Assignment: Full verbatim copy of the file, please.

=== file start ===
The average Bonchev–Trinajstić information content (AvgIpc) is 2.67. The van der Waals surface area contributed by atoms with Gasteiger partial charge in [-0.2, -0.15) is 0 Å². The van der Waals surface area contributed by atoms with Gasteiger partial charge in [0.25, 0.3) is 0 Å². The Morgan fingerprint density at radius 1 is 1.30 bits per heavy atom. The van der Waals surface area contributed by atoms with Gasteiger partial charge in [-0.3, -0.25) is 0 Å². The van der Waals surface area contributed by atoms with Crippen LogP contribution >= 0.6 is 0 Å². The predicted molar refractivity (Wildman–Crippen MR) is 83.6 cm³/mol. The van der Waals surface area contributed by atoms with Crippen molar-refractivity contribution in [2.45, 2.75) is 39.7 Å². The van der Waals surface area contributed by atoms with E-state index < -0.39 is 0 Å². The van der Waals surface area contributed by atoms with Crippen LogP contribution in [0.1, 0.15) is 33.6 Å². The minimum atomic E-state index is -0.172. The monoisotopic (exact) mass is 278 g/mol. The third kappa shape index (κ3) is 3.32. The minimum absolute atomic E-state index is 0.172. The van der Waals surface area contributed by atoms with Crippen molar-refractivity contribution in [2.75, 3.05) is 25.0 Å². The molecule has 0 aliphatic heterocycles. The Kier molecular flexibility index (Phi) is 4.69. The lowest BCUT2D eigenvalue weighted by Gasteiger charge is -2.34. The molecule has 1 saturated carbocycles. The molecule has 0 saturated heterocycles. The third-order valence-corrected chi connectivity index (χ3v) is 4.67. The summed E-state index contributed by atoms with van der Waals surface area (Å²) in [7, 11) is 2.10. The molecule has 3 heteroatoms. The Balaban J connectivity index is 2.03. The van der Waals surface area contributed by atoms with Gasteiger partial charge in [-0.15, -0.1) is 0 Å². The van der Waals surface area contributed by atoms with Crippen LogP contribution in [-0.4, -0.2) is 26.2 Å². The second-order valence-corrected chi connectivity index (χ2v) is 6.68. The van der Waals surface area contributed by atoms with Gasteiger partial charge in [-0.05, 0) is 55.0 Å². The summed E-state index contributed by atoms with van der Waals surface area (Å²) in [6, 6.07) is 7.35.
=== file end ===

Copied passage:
The average Bonchev–Trinajstić information content (AvgIpc) is 2.67. The van der Waals surface area contributed by atoms with Gasteiger partial charge in [-0.2, -0.15) is 0 Å². The van der Waals surface area contributed by atoms with Gasteiger partial charge in [0.25, 0.3) is 0 Å². The Morgan fingerprint density at radius 1 is 1.30 bits per heavy atom. The van der Waals surface area contributed by atoms with Gasteiger partial charge in [-0.3, -0.25) is 0 Å². The van der Waals surface area contributed by atoms with Crippen LogP contribution >= 0.6 is 0 Å². The predicted molar refractivity (Wildman–Crippen MR) is 83.6 cm³/mol. The van der Waals surface area contributed by atoms with Crippen molar-refractivity contribution in [2.45, 2.75) is 39.7 Å². The van der Waals surface area contributed by atoms with E-state index < -0.39 is 0 Å². The van der Waals surface area contributed by atoms with Crippen LogP contribution in [0.1, 0.15) is 33.6 Å². The minimum atomic E-state index is -0.172. The monoisotopic (exact) mass is 278 g/mol. The third kappa shape index (κ3) is 3.32. The minimum absolute atomic E-state index is 0.172. The van der Waals surface area contributed by atoms with Crippen molar-refractivity contribution in [2.75, 3.05) is 25.0 Å². The molecule has 0 aliphatic heterocycles. The Kier molecular flexibility index (Phi) is 4.69. The lowest BCUT2D eigenvalue weighted by Gasteiger charge is -2.34. The molecule has 1 saturated carbocycles. The molecule has 0 saturated heterocycles. The third-order valence-corrected chi connectivity index (χ3v) is 4.67. The summed E-state index contributed by atoms with van der Waals surface area (Å²) in [7, 11) is 2.10. The molecule has 3 heteroatoms. The Balaban J connectivity index is 2.03. The van der Waals surface area contributed by atoms with Gasteiger partial charge in [-0.15, -0.1) is 0 Å². The van der Waals surface area contributed by atoms with Crippen LogP contribution in [-0.4, -0.2) is 26.2 Å². The second-order valence-corrected chi connectivity index (χ2v) is 6.68. The van der Waals surface area contributed by atoms with Gasteiger partial charge in [-0.05, 0) is 55.0 Å². The summed E-state index contributed by atoms with van der Waals surface area (Å²) in [6, 6.07) is 7.35.